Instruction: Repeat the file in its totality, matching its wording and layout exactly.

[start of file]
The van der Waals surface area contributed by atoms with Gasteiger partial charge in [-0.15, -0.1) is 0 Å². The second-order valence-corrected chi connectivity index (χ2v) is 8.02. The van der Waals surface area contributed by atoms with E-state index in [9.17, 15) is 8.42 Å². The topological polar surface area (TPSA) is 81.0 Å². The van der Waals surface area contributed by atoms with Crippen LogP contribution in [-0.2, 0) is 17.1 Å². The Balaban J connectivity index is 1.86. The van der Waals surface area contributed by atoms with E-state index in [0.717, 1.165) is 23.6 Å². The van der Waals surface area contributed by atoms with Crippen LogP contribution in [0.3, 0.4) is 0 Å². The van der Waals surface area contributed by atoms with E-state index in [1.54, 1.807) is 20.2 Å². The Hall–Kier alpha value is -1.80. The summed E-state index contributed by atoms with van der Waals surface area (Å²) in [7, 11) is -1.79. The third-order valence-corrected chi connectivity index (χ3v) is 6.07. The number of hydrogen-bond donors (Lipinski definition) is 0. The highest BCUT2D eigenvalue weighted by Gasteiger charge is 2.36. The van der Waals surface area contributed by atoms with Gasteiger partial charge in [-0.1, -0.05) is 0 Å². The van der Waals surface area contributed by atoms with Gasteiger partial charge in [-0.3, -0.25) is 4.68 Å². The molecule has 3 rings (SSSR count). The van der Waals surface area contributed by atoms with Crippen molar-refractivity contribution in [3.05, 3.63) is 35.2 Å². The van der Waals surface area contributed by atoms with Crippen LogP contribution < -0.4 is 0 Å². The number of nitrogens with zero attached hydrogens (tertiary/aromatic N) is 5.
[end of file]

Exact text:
The van der Waals surface area contributed by atoms with Gasteiger partial charge in [-0.15, -0.1) is 0 Å². The second-order valence-corrected chi connectivity index (χ2v) is 8.02. The van der Waals surface area contributed by atoms with E-state index in [9.17, 15) is 8.42 Å². The topological polar surface area (TPSA) is 81.0 Å². The van der Waals surface area contributed by atoms with Crippen LogP contribution in [-0.2, 0) is 17.1 Å². The Balaban J connectivity index is 1.86. The van der Waals surface area contributed by atoms with E-state index in [0.717, 1.165) is 23.6 Å². The van der Waals surface area contributed by atoms with Crippen LogP contribution in [0.3, 0.4) is 0 Å². The van der Waals surface area contributed by atoms with E-state index in [1.54, 1.807) is 20.2 Å². The Hall–Kier alpha value is -1.80. The summed E-state index contributed by atoms with van der Waals surface area (Å²) in [7, 11) is -1.79. The third-order valence-corrected chi connectivity index (χ3v) is 6.07. The number of hydrogen-bond donors (Lipinski definition) is 0. The highest BCUT2D eigenvalue weighted by Gasteiger charge is 2.36. The van der Waals surface area contributed by atoms with Gasteiger partial charge in [-0.1, -0.05) is 0 Å². The van der Waals surface area contributed by atoms with Gasteiger partial charge in [-0.3, -0.25) is 4.68 Å². The molecule has 3 rings (SSSR count). The van der Waals surface area contributed by atoms with Crippen molar-refractivity contribution in [3.05, 3.63) is 35.2 Å². The van der Waals surface area contributed by atoms with Crippen LogP contribution < -0.4 is 0 Å². The number of nitrogens with zero attached hydrogens (tertiary/aromatic N) is 5.